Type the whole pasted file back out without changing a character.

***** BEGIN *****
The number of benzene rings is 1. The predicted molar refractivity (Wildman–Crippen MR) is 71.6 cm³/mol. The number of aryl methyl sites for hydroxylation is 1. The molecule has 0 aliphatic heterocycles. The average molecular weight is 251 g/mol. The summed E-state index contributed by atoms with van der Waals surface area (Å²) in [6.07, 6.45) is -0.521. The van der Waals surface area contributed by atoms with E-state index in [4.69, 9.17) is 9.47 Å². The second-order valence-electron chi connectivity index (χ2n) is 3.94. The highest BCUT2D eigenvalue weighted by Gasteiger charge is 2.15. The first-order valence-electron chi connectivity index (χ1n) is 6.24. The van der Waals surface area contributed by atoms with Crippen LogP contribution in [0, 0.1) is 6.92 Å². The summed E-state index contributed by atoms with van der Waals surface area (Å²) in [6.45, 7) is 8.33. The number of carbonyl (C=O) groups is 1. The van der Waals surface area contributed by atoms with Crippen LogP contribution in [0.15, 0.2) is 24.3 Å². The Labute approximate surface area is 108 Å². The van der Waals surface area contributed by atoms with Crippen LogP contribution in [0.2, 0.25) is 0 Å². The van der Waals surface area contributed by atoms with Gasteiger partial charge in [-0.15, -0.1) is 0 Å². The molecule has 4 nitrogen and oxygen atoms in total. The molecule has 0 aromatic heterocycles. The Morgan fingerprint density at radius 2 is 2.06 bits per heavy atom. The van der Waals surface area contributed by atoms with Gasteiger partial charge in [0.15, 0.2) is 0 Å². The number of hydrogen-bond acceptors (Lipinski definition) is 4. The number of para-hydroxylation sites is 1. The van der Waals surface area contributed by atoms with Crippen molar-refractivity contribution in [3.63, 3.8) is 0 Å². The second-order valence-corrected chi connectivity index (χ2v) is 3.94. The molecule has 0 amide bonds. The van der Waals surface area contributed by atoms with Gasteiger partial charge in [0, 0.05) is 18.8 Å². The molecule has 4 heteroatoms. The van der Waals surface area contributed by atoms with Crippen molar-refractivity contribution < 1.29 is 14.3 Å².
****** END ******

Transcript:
The number of benzene rings is 1. The predicted molar refractivity (Wildman–Crippen MR) is 71.6 cm³/mol. The number of aryl methyl sites for hydroxylation is 1. The molecule has 0 aliphatic heterocycles. The average molecular weight is 251 g/mol. The summed E-state index contributed by atoms with van der Waals surface area (Å²) in [6.07, 6.45) is -0.521. The van der Waals surface area contributed by atoms with E-state index in [4.69, 9.17) is 9.47 Å². The second-order valence-electron chi connectivity index (χ2n) is 3.94. The highest BCUT2D eigenvalue weighted by Gasteiger charge is 2.15. The first-order valence-electron chi connectivity index (χ1n) is 6.24. The van der Waals surface area contributed by atoms with Crippen LogP contribution in [0, 0.1) is 6.92 Å². The summed E-state index contributed by atoms with van der Waals surface area (Å²) in [6.45, 7) is 8.33. The number of carbonyl (C=O) groups is 1. The van der Waals surface area contributed by atoms with Crippen LogP contribution in [0.15, 0.2) is 24.3 Å². The Labute approximate surface area is 108 Å². The van der Waals surface area contributed by atoms with Crippen LogP contribution in [0.2, 0.25) is 0 Å². The van der Waals surface area contributed by atoms with Gasteiger partial charge in [-0.15, -0.1) is 0 Å². The molecule has 4 nitrogen and oxygen atoms in total. The molecule has 0 aromatic heterocycles. The Morgan fingerprint density at radius 2 is 2.06 bits per heavy atom. The van der Waals surface area contributed by atoms with Gasteiger partial charge in [0.15, 0.2) is 0 Å². The number of hydrogen-bond acceptors (Lipinski definition) is 4. The number of para-hydroxylation sites is 1. The van der Waals surface area contributed by atoms with Crippen molar-refractivity contribution in [3.63, 3.8) is 0 Å². The second-order valence-corrected chi connectivity index (χ2v) is 3.94. The molecule has 0 amide bonds. The van der Waals surface area contributed by atoms with Gasteiger partial charge in [0, 0.05) is 18.8 Å². The molecule has 4 heteroatoms. The van der Waals surface area contributed by atoms with Crippen molar-refractivity contribution < 1.29 is 14.3 Å².